We all have days where we are feeling down, stressed or anxious. The problem is knowing when its not ‘normal’ anymore- the other problem is that when you notice its not normal its already a problem…
This week you get an extra post from me- I have started back at work, and my anxious brain is in overdrive. Why? I am not too sure- there is obviously something worrying me, but it’s buried somewhere I can’t get to at the moment. So I thought I would sit and have a bit of a write, which always seems to calm me and my thoughts.
Anxiety ebbs and flows. One week you can feel super chilled, and the next feel on the edge all of the time. This week I am on the edge.
Have you ever had a panic attack? Maybe you have seen someone having one?
For those who haven’t had a panic attack- be glad. They are weird things.
This week I had a conference to go to in London. As a PhD student conferences are pretty common, but dealing with anxiety can make them less enjoyable than they should be, and more challenging than expected!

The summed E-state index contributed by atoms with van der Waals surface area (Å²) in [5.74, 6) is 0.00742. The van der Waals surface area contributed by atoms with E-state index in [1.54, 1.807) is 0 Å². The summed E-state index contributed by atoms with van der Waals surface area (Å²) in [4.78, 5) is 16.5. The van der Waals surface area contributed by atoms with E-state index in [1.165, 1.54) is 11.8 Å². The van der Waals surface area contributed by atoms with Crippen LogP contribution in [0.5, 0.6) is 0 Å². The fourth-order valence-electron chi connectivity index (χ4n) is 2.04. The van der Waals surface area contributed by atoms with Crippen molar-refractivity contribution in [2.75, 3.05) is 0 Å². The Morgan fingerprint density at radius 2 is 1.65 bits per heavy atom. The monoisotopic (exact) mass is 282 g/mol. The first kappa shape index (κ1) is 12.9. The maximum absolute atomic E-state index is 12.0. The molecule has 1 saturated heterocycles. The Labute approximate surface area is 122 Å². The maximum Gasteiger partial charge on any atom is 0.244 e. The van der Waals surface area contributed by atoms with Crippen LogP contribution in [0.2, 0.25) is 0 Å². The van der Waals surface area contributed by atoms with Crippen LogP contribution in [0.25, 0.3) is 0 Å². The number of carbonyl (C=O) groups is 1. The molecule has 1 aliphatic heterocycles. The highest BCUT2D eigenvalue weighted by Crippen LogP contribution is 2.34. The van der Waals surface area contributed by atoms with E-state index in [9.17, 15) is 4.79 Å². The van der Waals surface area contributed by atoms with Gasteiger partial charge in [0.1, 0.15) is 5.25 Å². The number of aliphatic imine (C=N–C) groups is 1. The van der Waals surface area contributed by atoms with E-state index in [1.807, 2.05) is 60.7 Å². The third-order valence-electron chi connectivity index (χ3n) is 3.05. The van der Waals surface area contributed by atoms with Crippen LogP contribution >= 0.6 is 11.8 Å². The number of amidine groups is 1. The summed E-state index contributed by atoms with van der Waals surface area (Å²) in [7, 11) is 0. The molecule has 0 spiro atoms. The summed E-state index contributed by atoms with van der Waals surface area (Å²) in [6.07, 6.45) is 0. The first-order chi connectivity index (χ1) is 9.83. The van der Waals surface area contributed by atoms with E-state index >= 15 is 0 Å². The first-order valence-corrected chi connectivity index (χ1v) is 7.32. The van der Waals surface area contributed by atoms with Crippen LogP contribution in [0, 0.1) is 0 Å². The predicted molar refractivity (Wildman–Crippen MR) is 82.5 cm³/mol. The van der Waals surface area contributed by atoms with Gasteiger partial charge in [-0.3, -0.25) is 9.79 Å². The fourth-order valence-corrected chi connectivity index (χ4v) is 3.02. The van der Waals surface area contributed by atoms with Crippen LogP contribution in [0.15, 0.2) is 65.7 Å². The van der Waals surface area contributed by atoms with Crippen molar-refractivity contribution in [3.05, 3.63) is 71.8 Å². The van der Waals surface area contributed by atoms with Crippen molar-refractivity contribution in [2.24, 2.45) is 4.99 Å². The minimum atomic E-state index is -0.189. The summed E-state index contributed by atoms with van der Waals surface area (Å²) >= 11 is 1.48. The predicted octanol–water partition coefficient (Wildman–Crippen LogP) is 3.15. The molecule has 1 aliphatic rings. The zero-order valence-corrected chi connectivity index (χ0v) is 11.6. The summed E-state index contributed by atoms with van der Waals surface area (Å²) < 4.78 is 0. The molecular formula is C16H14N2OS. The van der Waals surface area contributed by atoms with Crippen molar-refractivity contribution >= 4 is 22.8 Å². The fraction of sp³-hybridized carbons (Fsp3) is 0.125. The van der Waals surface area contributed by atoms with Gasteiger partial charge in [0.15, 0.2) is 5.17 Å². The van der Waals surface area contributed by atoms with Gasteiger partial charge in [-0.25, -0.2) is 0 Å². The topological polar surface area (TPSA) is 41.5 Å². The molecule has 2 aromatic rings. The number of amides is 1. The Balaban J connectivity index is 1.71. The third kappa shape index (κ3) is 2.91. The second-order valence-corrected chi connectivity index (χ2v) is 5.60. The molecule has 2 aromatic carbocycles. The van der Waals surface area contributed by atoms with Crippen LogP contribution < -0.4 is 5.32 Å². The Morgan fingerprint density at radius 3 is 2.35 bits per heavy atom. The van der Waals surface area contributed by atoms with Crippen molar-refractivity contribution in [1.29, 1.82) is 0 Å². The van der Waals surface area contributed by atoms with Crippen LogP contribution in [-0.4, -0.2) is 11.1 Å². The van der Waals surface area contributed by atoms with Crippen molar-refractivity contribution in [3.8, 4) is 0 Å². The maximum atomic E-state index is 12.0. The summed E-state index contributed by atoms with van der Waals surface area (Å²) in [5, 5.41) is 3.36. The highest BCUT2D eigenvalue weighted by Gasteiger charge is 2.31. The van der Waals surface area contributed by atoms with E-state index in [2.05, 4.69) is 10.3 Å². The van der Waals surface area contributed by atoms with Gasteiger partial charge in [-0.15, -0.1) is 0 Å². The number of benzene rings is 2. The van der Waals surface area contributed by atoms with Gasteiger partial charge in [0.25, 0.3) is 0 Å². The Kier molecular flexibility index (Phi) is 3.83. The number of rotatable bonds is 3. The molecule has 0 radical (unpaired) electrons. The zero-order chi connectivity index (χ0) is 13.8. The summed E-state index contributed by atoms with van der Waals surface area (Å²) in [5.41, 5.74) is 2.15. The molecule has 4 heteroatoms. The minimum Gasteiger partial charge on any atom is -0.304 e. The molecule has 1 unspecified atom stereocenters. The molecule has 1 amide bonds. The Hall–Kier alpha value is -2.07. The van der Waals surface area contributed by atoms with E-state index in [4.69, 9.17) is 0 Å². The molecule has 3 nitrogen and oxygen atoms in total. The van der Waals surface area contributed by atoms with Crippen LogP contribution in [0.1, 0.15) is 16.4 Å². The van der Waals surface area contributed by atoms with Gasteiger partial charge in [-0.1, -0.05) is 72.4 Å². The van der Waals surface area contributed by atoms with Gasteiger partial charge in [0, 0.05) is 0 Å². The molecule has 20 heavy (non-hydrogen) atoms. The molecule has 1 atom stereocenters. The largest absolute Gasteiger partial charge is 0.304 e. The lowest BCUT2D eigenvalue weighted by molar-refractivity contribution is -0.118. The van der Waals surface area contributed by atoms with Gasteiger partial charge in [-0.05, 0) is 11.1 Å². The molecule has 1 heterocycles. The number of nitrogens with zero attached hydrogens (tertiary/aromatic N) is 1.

For the past 9 weeks I have been attending a CBT course run by the wellbeing service. This has been unbelievably beneficial to me- Not only do I now have a fab support network from my group, but I have also learned new ways to cope with anxiety and stress.
Anxiety sucks ass.
I am now 1 month into my new years resolution: “to improve my mental health“. A key part of this will be for me is to find some ways to help me reduce my anxiety levels. To do this, I am going to try and follow a few basic rules:
There is something lurking in the background of many labs. Anxiety, stress, depression… many people, like me, working in science suffer from mental health issues. When you start talking about it, it’s amazing how many will ‘admit’ to having some form of mental illness too. But, that’s the thing. We shouldn’t have to feel like we are admitting it. There is nothing to be ashamed of. And more than that, we shouldn’t be afraid to discuss it more openly in science.